More than 22% of North American households today actively follow sports on the Web. Just as the onset of online brokerage upset the balance of power in the investment world, the Internet will disrupt the broadcast network monopoly over the delivery of sports entertainment. In a recent Report, Forrester Research, Inc. (Nasdaq: FORR) predicts that new Web technologies will allow professional sports leagues to create and deliver innovative broadband sports programming directly to fans, effectively shifting power away from the networks and redefining the model behind the business of sports entertainment.
The traditional delivery of sports programming found broadcasters — including television and radio at both local and national levels — at the center of the exchange between marketers, professional leagues, and sports fans. The Net-driven sports power shift, however, moves professional leagues to the center of this once broadcast-centric value chain. As bandwidth improves, league sites, team sites, and the sites of Web partners will provide a non-network distribution alternative — not only for content but for merchandise and tickets as well.
“By 2004, the sports power shift will dictate new roles for the major players in the sports marketplace: professional leagues, broadcast networks, marketers, and fans,” said Mark E. Hardie, senior analyst in New Media Research at Forrester. “For professional leagues like the NFL or associations like the PGA, the Internet will become more than just another distribution channel. It will be an opportunity to exploit whole new revenue streams.”
The sports power shift will be fueled by advances in technology, including increased broadband access; widespread use of email, chat, and instant messaging tools; and the proliferation of analysis software and hardware developments. By 2003, more than 27 million households will have broadband access to the Internet, which will be necessary for viewing high-quality streaming video highlights. Meanwhile, firms like AniVision and Trakus are commercializing military technology to create features like auto-racing graphics and golf tournament ball positions for video-poor Web fans.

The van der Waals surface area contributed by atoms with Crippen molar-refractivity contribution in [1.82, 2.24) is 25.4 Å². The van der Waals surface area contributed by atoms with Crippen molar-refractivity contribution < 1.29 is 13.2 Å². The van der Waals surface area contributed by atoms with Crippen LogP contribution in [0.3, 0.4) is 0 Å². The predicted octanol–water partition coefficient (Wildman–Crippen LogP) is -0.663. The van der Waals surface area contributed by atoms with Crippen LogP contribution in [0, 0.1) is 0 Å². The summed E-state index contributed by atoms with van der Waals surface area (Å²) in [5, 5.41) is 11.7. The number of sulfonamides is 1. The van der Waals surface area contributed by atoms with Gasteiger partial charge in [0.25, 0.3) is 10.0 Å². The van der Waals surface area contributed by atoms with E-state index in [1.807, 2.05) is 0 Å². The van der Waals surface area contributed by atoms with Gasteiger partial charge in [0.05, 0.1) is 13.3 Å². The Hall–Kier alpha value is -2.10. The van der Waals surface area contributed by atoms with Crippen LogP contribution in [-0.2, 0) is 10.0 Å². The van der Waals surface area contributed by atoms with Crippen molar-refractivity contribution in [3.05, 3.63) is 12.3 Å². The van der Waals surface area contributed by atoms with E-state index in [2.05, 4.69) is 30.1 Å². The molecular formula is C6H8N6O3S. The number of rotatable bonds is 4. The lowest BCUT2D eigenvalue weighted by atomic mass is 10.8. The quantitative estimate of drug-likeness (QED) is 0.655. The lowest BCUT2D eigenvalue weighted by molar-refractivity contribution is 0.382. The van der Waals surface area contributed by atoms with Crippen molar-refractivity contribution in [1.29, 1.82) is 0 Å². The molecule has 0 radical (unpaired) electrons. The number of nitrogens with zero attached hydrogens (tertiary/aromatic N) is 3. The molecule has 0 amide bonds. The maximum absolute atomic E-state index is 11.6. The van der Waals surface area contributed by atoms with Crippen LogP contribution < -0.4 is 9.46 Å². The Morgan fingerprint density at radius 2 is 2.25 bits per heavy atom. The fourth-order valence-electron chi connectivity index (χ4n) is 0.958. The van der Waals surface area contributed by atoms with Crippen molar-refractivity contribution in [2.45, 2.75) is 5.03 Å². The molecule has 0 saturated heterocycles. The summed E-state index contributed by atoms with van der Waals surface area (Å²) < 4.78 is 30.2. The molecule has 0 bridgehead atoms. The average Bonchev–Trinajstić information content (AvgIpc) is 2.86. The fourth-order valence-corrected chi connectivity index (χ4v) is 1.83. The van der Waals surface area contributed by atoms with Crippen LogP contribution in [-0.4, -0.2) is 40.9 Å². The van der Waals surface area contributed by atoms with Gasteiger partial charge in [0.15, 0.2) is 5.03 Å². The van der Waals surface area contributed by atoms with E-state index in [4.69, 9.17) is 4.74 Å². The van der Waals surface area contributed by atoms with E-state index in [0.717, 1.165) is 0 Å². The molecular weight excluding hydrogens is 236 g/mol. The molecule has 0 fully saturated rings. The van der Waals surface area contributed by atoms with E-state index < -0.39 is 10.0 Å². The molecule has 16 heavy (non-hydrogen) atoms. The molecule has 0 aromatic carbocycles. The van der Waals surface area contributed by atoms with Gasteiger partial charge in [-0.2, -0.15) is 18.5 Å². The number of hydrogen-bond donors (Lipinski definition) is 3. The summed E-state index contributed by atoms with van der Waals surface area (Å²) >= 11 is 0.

In the Web world of sports entertainment, leagues will no longer license exclusive distribution rights for an event to a single network. “Instead,” said Hardie, “several entities will share the task, offering their own unique experiences on television, the Web, or on wireless devices.”
As viewership fragments, marketing dollars and eCommerce will follow eyeballs. By 2004, Forrester projects that advertising on sports-related Web sites will reach $2.4 billion, with sports-related eCommerce climbing to $4.7 billion. For a typical league like the NBA, online revenue streams are predicted to contribute as much as 15% of total revenues in 2004.
“The sports power shift will force brand advertisers to abandon one-size-fits-all mass-market advertising in favor of cross-media targeted campaigns,” added Hardie. Not only will sponsorship packages include prominent presence on sports-related sites, but on-air advertisements will point audiences to archival highlight footage, promotions, and eCommerce opportunities on the Web.
For the Report “The Sports Power Shift,” Forrester surveyed 50 professional sports teams and evaluated their Web sites. Many team sites are currently generating modest amounts of revenue through online ad sales, ticketing, and merchandising, and by offering paid subscriptions for premium content. The median team site revenue today is $100,000 — dominated by online advertising — and teams expect that site revenues will grow tenfold to $1 million by 2004.